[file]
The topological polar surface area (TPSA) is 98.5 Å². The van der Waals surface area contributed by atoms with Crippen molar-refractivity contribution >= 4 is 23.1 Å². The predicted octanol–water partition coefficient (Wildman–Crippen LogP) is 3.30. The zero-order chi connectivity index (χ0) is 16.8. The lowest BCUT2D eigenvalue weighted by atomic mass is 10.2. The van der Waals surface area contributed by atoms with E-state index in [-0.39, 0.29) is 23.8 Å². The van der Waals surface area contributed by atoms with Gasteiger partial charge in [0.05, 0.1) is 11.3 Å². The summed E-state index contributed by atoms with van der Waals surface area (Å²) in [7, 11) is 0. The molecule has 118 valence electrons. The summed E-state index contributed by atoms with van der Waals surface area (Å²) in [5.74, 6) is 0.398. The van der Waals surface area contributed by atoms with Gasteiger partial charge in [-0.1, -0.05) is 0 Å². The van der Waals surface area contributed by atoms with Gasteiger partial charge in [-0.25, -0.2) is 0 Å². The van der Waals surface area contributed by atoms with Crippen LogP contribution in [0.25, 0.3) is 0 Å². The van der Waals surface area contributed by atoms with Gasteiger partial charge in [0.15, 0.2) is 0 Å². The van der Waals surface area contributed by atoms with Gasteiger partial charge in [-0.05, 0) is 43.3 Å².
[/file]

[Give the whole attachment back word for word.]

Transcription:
The topological polar surface area (TPSA) is 98.5 Å². The van der Waals surface area contributed by atoms with Crippen molar-refractivity contribution >= 4 is 23.1 Å². The predicted octanol–water partition coefficient (Wildman–Crippen LogP) is 3.30. The zero-order chi connectivity index (χ0) is 16.8. The lowest BCUT2D eigenvalue weighted by atomic mass is 10.2. The van der Waals surface area contributed by atoms with E-state index in [-0.39, 0.29) is 23.8 Å². The van der Waals surface area contributed by atoms with Gasteiger partial charge in [0.05, 0.1) is 11.3 Å². The summed E-state index contributed by atoms with van der Waals surface area (Å²) in [7, 11) is 0. The molecule has 118 valence electrons. The summed E-state index contributed by atoms with van der Waals surface area (Å²) in [5.74, 6) is 0.398. The van der Waals surface area contributed by atoms with Gasteiger partial charge in [-0.1, -0.05) is 0 Å². The van der Waals surface area contributed by atoms with Gasteiger partial charge in [-0.25, -0.2) is 0 Å². The van der Waals surface area contributed by atoms with Crippen LogP contribution in [0.25, 0.3) is 0 Å². The van der Waals surface area contributed by atoms with Gasteiger partial charge in [0.15, 0.2) is 0 Å². The van der Waals surface area contributed by atoms with Gasteiger partial charge in [-0.05, 0) is 43.3 Å².